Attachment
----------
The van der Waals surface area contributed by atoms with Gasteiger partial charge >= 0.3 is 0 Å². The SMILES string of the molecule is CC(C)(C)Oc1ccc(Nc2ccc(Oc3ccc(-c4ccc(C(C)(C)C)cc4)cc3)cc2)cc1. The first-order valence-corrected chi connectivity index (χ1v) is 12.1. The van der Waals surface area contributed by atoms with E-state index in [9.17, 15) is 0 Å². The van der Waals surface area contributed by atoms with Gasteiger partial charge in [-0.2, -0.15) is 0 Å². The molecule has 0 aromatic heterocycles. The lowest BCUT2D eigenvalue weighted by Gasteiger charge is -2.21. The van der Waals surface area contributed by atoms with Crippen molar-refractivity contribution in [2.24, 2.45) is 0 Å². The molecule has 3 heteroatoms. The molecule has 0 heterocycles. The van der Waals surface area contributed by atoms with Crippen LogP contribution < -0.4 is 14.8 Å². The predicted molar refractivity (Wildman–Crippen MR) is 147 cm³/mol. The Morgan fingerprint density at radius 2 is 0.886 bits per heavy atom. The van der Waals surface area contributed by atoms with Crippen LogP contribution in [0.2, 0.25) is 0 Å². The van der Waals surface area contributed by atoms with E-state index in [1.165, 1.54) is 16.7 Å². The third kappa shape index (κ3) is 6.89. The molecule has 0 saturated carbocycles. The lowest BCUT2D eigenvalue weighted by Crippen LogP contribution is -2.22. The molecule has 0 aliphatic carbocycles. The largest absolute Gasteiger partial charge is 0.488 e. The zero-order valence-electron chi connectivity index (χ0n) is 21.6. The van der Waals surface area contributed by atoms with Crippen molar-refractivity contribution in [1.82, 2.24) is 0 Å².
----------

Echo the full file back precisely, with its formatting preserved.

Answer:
The van der Waals surface area contributed by atoms with Gasteiger partial charge >= 0.3 is 0 Å². The SMILES string of the molecule is CC(C)(C)Oc1ccc(Nc2ccc(Oc3ccc(-c4ccc(C(C)(C)C)cc4)cc3)cc2)cc1. The first-order valence-corrected chi connectivity index (χ1v) is 12.1. The van der Waals surface area contributed by atoms with E-state index in [9.17, 15) is 0 Å². The van der Waals surface area contributed by atoms with Gasteiger partial charge in [-0.2, -0.15) is 0 Å². The molecule has 0 aromatic heterocycles. The lowest BCUT2D eigenvalue weighted by Gasteiger charge is -2.21. The van der Waals surface area contributed by atoms with Crippen molar-refractivity contribution in [2.24, 2.45) is 0 Å². The molecule has 3 heteroatoms. The molecule has 0 heterocycles. The van der Waals surface area contributed by atoms with Crippen LogP contribution < -0.4 is 14.8 Å². The predicted molar refractivity (Wildman–Crippen MR) is 147 cm³/mol. The Morgan fingerprint density at radius 2 is 0.886 bits per heavy atom. The van der Waals surface area contributed by atoms with Crippen LogP contribution in [0.2, 0.25) is 0 Å². The van der Waals surface area contributed by atoms with E-state index in [1.165, 1.54) is 16.7 Å². The third kappa shape index (κ3) is 6.89. The molecule has 0 saturated carbocycles. The lowest BCUT2D eigenvalue weighted by Crippen LogP contribution is -2.22. The molecule has 0 aliphatic carbocycles. The largest absolute Gasteiger partial charge is 0.488 e. The zero-order valence-electron chi connectivity index (χ0n) is 21.6. The van der Waals surface area contributed by atoms with Crippen molar-refractivity contribution in [1.82, 2.24) is 0 Å².